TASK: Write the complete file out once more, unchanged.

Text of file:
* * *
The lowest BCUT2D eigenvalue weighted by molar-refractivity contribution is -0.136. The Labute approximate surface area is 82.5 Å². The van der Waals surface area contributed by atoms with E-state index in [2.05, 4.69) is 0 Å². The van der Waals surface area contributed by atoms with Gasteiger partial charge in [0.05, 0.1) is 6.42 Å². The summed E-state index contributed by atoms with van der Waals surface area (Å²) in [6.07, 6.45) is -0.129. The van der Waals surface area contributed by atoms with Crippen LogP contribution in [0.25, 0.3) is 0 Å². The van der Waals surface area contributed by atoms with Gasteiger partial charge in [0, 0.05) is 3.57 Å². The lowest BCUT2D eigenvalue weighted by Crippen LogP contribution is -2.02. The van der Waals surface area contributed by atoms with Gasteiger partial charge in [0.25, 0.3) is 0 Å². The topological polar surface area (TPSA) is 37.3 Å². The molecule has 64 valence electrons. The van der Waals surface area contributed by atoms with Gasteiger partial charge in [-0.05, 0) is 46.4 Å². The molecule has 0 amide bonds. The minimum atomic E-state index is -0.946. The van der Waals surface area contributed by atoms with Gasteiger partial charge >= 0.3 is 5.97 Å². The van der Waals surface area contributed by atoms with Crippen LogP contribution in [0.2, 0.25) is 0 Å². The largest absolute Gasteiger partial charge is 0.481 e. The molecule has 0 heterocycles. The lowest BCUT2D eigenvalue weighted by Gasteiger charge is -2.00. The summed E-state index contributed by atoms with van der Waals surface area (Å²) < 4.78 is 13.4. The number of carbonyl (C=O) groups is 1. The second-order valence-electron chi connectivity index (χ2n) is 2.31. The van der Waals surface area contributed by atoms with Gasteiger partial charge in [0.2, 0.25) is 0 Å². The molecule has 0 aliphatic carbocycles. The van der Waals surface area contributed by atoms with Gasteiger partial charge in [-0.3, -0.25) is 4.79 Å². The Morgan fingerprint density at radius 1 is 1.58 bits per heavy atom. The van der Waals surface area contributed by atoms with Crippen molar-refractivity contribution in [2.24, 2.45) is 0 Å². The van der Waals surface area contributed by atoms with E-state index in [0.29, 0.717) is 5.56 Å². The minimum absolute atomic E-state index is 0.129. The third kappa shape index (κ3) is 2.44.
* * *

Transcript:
The lowest BCUT2D eigenvalue weighted by molar-refractivity contribution is -0.136. The Labute approximate surface area is 82.5 Å². The van der Waals surface area contributed by atoms with E-state index in [2.05, 4.69) is 0 Å². The van der Waals surface area contributed by atoms with Gasteiger partial charge in [0.05, 0.1) is 6.42 Å². The summed E-state index contributed by atoms with van der Waals surface area (Å²) in [6.07, 6.45) is -0.129. The van der Waals surface area contributed by atoms with Crippen LogP contribution in [0.25, 0.3) is 0 Å². The van der Waals surface area contributed by atoms with Gasteiger partial charge in [0, 0.05) is 3.57 Å². The lowest BCUT2D eigenvalue weighted by Crippen LogP contribution is -2.02. The van der Waals surface area contributed by atoms with Gasteiger partial charge in [0.25, 0.3) is 0 Å². The topological polar surface area (TPSA) is 37.3 Å². The molecule has 64 valence electrons. The van der Waals surface area contributed by atoms with Gasteiger partial charge in [-0.05, 0) is 46.4 Å². The molecule has 0 amide bonds. The minimum atomic E-state index is -0.946. The van der Waals surface area contributed by atoms with Gasteiger partial charge >= 0.3 is 5.97 Å². The van der Waals surface area contributed by atoms with Crippen LogP contribution in [0.2, 0.25) is 0 Å². The largest absolute Gasteiger partial charge is 0.481 e. The molecule has 0 heterocycles. The lowest BCUT2D eigenvalue weighted by Gasteiger charge is -2.00. The summed E-state index contributed by atoms with van der Waals surface area (Å²) < 4.78 is 13.4. The number of carbonyl (C=O) groups is 1. The second-order valence-electron chi connectivity index (χ2n) is 2.31. The van der Waals surface area contributed by atoms with Gasteiger partial charge in [0.2, 0.25) is 0 Å². The molecule has 0 aliphatic carbocycles. The van der Waals surface area contributed by atoms with Gasteiger partial charge in [-0.3, -0.25) is 4.79 Å². The Morgan fingerprint density at radius 1 is 1.58 bits per heavy atom. The van der Waals surface area contributed by atoms with Crippen molar-refractivity contribution in [2.24, 2.45) is 0 Å². The van der Waals surface area contributed by atoms with E-state index in [0.29, 0.717) is 5.56 Å². The minimum absolute atomic E-state index is 0.129. The third kappa shape index (κ3) is 2.44.